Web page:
Oh Newsweek, what have you done. The cover story in the latest edition is an embarrasing look at non-research that certainly doesn’t suggest that the internet is causing “extreme forms of mental illness”.
The article is a litany of scientific stereotypes and exaggeration:
The current incarnation of the Internet—portable, social, accelerated, and all-pervasive—may be making us not just dumber or lonelier but more depressed and anxious, prone to obsessive-compulsive and attention-deficit disorders, even outright psychotic.
This is an amazing list of mental illnesses supposedly caused by the internet but really Newsweek? Psychosis? A condition ranked by the World Health Organisation as the third most disabling health condition there is and one that is only beaten in its ability to disable by total limb paralysis and dementia and that comes ahead of leg paralysis and blindness.
We’re talking schizophrenia and severe bipolar disorder here. The mention of psychosis even makes the front page, of one of the most respected news magazines in the world, so this must be pretty striking evidence.
So striking, in fact, that it would probably turn psychiatric research on its head. We have studied the environmental risk factors for psychosis for decades and nothing has suggested that the internet or anything like it would raise the risk of psychosis. This must be amazing new scientific evidence.
So what is the evidence to back up Newsweek’s front page splash: a blog post, a quote and a single case study.
The rest of the article is full of similar howlers.
But the research is now making it clear that the Internet is not “just” another delivery system. It is creating a whole new mental environment, a digital state of nature where the human mind becomes a spinning instrument panel, and few people will survive unscathed.
“This is an issue as important and unprecedented as climate change,” says Susan Greenfield, a pharmacology professor at Oxford Univer…
A 1998 Carnegie Mellon study found that Web use over a two-year period was linked to blue moods, loneliness, and the loss of real-world friends. But the subjects all lived in Pittsburgh, critics sneered.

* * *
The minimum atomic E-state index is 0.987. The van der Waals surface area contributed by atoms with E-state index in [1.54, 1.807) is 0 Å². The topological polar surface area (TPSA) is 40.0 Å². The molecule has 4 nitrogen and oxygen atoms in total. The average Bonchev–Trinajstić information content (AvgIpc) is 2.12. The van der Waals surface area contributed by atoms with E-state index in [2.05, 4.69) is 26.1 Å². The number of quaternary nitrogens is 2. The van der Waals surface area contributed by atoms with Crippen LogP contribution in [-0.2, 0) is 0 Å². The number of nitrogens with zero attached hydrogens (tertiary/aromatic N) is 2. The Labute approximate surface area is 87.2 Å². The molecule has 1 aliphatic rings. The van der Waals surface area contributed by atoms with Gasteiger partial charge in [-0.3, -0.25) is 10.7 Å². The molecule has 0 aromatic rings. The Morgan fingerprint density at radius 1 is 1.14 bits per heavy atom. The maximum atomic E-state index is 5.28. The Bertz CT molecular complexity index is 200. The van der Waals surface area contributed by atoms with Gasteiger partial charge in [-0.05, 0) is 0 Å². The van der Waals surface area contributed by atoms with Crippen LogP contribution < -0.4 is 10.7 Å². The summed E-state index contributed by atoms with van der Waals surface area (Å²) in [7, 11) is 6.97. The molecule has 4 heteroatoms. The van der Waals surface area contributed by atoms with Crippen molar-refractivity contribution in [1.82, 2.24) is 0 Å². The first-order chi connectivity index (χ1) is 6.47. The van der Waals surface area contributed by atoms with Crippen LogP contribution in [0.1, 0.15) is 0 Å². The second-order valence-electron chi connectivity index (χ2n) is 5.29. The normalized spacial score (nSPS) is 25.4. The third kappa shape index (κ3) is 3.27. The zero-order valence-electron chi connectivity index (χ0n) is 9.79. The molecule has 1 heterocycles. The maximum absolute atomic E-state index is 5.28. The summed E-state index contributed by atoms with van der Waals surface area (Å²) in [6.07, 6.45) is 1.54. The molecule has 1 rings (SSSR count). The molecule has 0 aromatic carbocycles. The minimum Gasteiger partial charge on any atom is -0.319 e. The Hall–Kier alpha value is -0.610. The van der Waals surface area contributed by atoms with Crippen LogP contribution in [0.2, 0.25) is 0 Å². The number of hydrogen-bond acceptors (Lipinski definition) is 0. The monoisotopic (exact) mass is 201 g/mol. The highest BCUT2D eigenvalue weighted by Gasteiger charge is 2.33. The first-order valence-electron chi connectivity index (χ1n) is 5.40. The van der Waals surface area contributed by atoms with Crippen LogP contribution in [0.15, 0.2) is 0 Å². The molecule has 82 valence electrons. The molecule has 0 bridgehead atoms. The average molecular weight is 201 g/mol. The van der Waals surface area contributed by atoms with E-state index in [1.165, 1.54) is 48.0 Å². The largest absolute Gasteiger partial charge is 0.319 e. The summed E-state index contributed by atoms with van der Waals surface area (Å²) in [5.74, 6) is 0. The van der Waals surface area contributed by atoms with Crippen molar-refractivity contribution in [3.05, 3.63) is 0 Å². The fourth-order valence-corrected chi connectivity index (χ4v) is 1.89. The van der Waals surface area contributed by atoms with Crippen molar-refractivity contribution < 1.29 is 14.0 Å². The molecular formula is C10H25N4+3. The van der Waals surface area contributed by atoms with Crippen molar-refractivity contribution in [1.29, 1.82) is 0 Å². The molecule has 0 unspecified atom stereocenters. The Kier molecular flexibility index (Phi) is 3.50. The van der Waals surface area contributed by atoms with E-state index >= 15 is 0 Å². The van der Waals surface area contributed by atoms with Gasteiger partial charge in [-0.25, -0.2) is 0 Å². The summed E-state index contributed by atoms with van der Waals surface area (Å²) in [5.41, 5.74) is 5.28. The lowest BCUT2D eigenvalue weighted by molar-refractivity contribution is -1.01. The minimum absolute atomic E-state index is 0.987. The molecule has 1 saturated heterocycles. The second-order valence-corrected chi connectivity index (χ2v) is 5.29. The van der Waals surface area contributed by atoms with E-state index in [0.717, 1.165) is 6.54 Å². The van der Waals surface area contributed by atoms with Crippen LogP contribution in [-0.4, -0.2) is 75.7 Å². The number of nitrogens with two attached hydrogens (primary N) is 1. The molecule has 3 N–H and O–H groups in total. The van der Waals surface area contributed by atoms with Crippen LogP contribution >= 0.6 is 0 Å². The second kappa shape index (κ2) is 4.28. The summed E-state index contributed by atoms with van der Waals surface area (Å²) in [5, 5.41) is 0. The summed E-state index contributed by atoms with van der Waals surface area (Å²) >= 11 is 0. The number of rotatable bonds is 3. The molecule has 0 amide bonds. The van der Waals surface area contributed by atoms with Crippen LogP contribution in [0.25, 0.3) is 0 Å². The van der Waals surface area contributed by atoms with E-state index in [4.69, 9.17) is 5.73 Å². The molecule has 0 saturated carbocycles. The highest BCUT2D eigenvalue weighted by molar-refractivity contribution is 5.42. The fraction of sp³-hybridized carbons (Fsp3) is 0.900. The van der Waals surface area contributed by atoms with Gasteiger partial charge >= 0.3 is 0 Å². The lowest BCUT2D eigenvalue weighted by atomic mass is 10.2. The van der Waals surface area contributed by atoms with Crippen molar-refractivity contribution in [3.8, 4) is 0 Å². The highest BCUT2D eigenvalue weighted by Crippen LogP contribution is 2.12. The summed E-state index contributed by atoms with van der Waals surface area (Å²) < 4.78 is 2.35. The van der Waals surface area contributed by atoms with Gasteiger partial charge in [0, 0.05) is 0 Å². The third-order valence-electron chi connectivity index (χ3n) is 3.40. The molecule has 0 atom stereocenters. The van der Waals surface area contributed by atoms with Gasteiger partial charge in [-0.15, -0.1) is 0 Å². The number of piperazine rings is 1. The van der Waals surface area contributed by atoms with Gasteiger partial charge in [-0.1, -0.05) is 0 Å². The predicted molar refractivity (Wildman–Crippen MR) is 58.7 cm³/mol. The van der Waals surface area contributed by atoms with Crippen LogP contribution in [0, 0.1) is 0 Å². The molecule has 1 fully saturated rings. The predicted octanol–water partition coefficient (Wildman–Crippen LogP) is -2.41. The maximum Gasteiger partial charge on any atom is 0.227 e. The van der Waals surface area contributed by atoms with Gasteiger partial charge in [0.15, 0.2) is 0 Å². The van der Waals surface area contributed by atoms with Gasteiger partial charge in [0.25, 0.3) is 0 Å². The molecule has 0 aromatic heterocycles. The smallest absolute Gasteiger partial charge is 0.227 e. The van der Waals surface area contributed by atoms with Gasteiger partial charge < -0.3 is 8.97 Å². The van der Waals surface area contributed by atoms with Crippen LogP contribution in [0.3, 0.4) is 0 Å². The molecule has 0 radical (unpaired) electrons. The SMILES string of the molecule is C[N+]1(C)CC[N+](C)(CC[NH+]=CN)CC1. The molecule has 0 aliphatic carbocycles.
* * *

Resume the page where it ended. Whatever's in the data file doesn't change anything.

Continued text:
They didn’t sneer. They looked at the follow-up study, done on the same people, by the same research team, that found that “A 3-year follow-up of 208 of these respondents found that negative effects dissipated”.
As I’ve mentioned before, it is only possible to report on the first of these findings without the second if you’ve not read the research or are aiming for a particular angle. Why? Because if you type ‘internet paradox’, the name of the original study, into Google, the name of the follow-up study – The Internet Paradox Revisited – comes up as the second link.
If you’d read any of the actual literature on the topic, you’d know about the follow-up study because they are two of the most important and some of the few longitudinal studies in the field.
The article also manages the usual neuroscience misunderstandings. The internet ‘rewires the brain’ – which I should hope it does, as every experience ‘rewires the brain’ and if your brain ever stops re-wiring you’ll be dead. Dopamine is described as a reward, which is like mistaking your bank statement for the money.
There are some scattered studies mentioned here and there but without any sort of critical appraisal. Methodological problems with internet addiction studies? No mention. The fact that the whole concept of internet addiction is a category error? Not a whisper. The fact that prevalence has been estimated to vary between 1% and 66% of internet users. Nada
Sadly, these sorts of distorted media portrayals have a genuine impact on the public’s attitudes and beliefs about mental illness.
But perhaps the biggest problem with the article is that it doesn’t include any critical voices. It’s mainly people who have a book to sell or an axe to grind.
The internet will apparently make you psychotic if you only listen to the three people who think so. Or Newsweek, that is.
Link to ‘Is the Web Driving Us Mad?’